Sunday, 26 October 2014

Creeping Bentgrass Charity Gig For British Heart Foundation

Last Saturday, the 18th, we performed for the second of our own charity gigs of the year. Usually we do these every two years, but the response after the April one was such that we set about organising this one almost immediately.

It's for an invited audience, but we always have a few new faces at these events, brought by friends or family. Miss Franny and Miss Jeannie were kept busy on tombola and raffle with help from daughter Gillian and a few friends. We already had lots of raffle prizes but special thanks must go to all those who turned up with more, including an expensive pair of hiking boots which made their winner very happy!

David sang to a hairbrush for some reason during "Wooden Heart" - he claimed someone called Elvis did the same thing in a film... I don't know...

A special mention must go to Peter and Janet at Coast Riders Diner, who not only provided us with a free venue and food but also added a very generous sum to the pot and we ended up (so far) with a collection of £710 for the British Heart Foundation. Someone from the Coast Riders people asked us to play Johnny Preston's Running Bear, a song we've never done before, but hey - if we know the song we love a challenge and they were incredulous that we'd never played it before! I was a bit incredulous at the key David chose to launch into, to be honest, but that's a different matter. I'm now designated to come up with a polished version for the next gig...

We now take a short break from gigs as Miss Franny starts radiotherapy. Little did we know in April when we did the gig for Cancer Research that we would be in need of the results of that research within 6 months. But things are progressing well. As for the Heart Foundation, well I'm already a heart attack survivor and David carries a second one in the shape of a pacemaker in his shoulder. He claims this makes him a Time Lord, but the dalek he tried to intimidate was having none of it...

Tuesday, 21 October 2014

Comic Postcards: Military Manouvres

A few comic postcards with the military involved one way or another!

Sunday, 12 October 2014

Creeping Bentgrass at Charnock Richard

Last night we were out at Charnock Richard Football Club to play at a charity night. What a brilliant night it was too, lots of people all round the room singing along with us. I unveiled my new solo song as a nod to Sheridan Smith's fantastic performance as Cilla Black in the recent TV 3-part bio - Cilla's You're My World. It certainly got a good reception - David might not let me sing it again...!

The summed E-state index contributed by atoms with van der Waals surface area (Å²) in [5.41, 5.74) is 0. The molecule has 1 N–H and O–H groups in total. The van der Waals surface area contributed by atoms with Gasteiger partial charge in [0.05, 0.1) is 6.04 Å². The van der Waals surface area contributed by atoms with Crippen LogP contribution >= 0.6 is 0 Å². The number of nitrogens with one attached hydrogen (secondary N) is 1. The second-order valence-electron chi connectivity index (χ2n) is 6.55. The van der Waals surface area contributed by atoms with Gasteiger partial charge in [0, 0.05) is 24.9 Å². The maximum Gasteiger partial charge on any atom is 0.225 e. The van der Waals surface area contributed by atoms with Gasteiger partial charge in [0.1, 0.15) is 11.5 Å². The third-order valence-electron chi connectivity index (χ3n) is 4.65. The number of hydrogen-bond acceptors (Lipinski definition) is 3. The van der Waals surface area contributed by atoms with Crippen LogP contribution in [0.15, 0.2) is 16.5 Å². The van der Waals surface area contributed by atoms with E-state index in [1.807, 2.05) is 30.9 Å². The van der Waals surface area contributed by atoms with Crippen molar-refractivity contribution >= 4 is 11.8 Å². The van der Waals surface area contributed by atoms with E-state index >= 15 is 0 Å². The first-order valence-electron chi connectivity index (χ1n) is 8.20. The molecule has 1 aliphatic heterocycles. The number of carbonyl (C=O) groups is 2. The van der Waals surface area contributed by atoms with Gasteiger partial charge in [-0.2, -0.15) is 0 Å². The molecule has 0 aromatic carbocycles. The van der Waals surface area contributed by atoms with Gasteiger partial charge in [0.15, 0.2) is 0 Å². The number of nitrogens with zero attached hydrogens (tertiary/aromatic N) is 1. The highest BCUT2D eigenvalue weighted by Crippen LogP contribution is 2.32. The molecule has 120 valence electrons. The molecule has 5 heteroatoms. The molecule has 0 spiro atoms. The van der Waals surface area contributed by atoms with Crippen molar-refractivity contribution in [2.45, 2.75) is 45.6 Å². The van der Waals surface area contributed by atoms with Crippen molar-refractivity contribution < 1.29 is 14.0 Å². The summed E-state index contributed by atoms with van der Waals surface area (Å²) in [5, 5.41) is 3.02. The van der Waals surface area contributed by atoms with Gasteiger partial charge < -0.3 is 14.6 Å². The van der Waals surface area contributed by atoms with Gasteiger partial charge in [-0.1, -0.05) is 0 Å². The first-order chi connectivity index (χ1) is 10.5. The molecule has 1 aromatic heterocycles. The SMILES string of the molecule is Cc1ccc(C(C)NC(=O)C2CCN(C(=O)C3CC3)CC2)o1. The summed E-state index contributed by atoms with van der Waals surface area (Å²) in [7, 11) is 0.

A cheque for £2000 was presented to Lancashire Air Ambulance from the Heskin Hall Steam Fair back in June and there was a huge raffle and the auctioning of a beautiful hand-made wooden old-fashioned lorry loaded with barrels. And I do like a gig where we pick up a couple of bookings for the future!

Friday, 10 October 2014

Postcard: South African Steam Trains

Today a quick post - it's been a busy week, family things are taking up quite a bit of my time at the moment so to keep the blog going, here's a few postcards of steam trains in South Africa that were brought by Marlene of the Ladies-Over-The-Water (a while since they were featured) when she came for a visit in 1997.

The actual cards are up in the attic somewhere just at the moment so I can't be much more specific than "South Africa", though at least some are of the Orange Free State and Bloemfontein. Awesome photos though!

Thursday, 2 October 2014

WWI Postcard From The Front

The last we heard from Edgar Pedley of the 59th Signal Corps, it was 1916 and he was about to leave for France.

It's now 18 March 1917. Edgar is on Active Service and the postcard he sends is simply postmarked "Field Post Office". A crimson stamp mark attests that his comments have been passed by the Field Censor.

The postcard is one of a French series "La Grand Guerre Européene" ("The Great European War") - even at this stage it was becoming known as "The Great War"... We don't know where the postcard was sent from - the postcard looks as though it once gave the location away, but this has been rubbed or scraped until the name has been obliterated so that if it came into the hands of the enemy they would not be able to tell where Allied troops were stationed.

The remaining caption reads: Intériur de la Sncrerie (sic) - Interior of the Sugar house

Either the U of "sucrerie" was placed upside down by mistake or every U had been lost to war damage and the N inserted as most people (French speakers at least...) would know what was meant. Edgar filled every available space on the back of the postcard yet without giving away any secrets - no mention of his unit or place names, or his rank. In a short sentence right at the top of the postcard he writes: "Read page 3, column 4 Mail Mar 17th" Obviously significant in some way, but I've not been able to find a copy to see. It's possible that this message could have been added later. I can't imagine that Edgar would have managed to read the paper from France only the day after it was published.

There is another postscript added towards the top of the card but in the order that I suspect Edgar wrote his card, he says:

Mar 18th 17

Just a pc to say still going on alright. Parcel not yet to hand, I wonder if somebody's doing it on me, they will have a good time but expect it will turn up eventually, will let you know on receipt. A pal and I have just come a cycle ride to a small village about 4 miles, a terrible place now, but nevertheless possesses a YMCA (in an old barn). Thank you for papers received last night, 17th. Kindest regards to all AEP.

The postscript at the top reads: Thanks for letters of Sunday just received, sorry to hear of Arthur's condition, shall be glad to hear how he's going on.

Postcard from the Hayley Easthope Collection.

Related Posts Plugin for WordPress, Blogger...